Knitting: Dresses for the Winter


Wisteria dress

Years ago, I knitted the Wisteria in its original sweater form:

It was beautiful, but the yarn I used was wrong for the project.  It was too soft, the sweater grew, and I never wore it.  I finally frogged it this past spring, and a couple of weeks ago I decided to reknit Wisteria as a dress.

Pattern:  Wisteria, by Kate Gilbert, from Twist Collective Fall 2008.

Yarn:  A DK weight merino/cashmere/silk yarn from Lambspun of Colorado.  This yarn has been a few projects and has held up beautifully over the years.

Modifications:  The pattern converts into a dress without fuss.  I added some bodice darts at the back to prevent “poofing” under the yoke, added darts in front and back (along with those at the sides) for smoother skirt increases, and shortened the sleeves to 3/4 length.

Thoughts:  The yarn was perfect for this project; it is light, and the dress conforms without clinging.

Bryn Mawr2.1

Bryn Mawr dress, version 2

I knitted my first Bryn Mawr dress also with the wrong sort of yarn:

Again, the yarn was too soft, and the dress was incredibly clingy and picked up static like crazy.  But I loved the pattern, so I reknitted the sweater this past spring.

Pattern:  Bryn Mawr dress, by Alex Capshaw-Taylor, from Interweave Knits Fall 2013

Yarn:  Sport weight mule-spun Elsawool in undyed medium grey.  This is a cormo wool, and I love it as much (if not more) than merino wool.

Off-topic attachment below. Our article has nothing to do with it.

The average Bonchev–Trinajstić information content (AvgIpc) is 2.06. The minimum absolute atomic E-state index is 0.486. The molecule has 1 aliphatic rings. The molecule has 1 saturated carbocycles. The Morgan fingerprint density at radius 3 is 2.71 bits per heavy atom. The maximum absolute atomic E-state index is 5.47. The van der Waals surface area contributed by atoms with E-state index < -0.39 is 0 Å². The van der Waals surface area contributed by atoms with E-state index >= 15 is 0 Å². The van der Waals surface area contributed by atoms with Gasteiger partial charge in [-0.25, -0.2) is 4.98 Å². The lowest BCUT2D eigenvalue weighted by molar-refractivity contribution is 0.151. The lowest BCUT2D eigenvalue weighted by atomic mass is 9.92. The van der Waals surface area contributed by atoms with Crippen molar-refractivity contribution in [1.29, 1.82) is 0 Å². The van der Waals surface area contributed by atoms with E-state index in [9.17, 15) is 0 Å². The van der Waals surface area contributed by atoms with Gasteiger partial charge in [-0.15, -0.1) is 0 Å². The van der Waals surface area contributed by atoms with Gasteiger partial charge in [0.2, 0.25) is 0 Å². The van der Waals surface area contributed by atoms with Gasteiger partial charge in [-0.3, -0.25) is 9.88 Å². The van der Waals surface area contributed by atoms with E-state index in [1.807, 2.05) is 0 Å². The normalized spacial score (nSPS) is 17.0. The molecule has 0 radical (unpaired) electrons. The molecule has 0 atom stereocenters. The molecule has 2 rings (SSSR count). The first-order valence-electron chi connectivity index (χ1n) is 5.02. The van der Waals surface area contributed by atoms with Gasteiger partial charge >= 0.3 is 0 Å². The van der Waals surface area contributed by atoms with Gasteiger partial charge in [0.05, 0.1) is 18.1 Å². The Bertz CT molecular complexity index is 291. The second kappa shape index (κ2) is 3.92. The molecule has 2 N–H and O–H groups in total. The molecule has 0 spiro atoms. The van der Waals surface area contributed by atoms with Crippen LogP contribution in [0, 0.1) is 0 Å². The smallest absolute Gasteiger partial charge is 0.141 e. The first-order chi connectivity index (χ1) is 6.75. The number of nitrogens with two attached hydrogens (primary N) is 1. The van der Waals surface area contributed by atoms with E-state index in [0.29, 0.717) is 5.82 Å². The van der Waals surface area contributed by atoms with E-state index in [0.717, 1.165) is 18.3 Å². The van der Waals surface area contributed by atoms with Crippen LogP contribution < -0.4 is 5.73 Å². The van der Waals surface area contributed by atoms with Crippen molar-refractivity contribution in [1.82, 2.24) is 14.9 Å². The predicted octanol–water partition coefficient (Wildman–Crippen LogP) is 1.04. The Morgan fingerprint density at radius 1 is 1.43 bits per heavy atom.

Modifications:  I opened up the neckline, and did not bother with the skirt hem.  I knitted the sleeves on from the top using short rows to shape the caps.

Thoughts:  The pattern was as fun to knit this time around as last time.  More important, the dress fits well without cling, and the cables still show up even with the darker yarn.


Knitting for the Fall: Vortex Street Pullover, Bryn Mawr Dress, Halliard

A few knitting projects from the summer!

Vortex Street tunic dress

Vortex Street tunic dress

Pattern:  Vortex Street Pullover, from Knitting Nature by Norah Gaughan.

Yarn:  In 2010, I made the uninspiringly named Drops 103-14 cardigan.  The sport weight yarn is from Marr Haven, in “burgundy heather.”  I thought the Drops sweater would be the final incarnation for the yarn, but of course I was wrong.  Even though the yarn came off a cone, you can see the distinct colour variation, quite obvious on the yoke.  Oh well.

Modifications:  Change the yarn weight, change the pattern!  I could not understand why Norah Gaughan knitted the pullover in pieces — if any pattern should be knit in the round, this is it!  So, I knitted the tunic from top down, in the round, got rid of the floppy turtleneck and changed the size of the neck opening, shaped the sleeves and body (because no one, including the skinny model, looks good in floppy tubes), and added an extra “vortex” cable at the hem end to compensate for the smaller gauge and the added length of the dress.  Also, the directions for shaping the yoke just did not work for me; as written, it resulted in a “pouch” at the upper back, which would have been great if I have a hump . . . .  Anyway, I fiddled around with the shaping for the back, and now it lies nice and flat.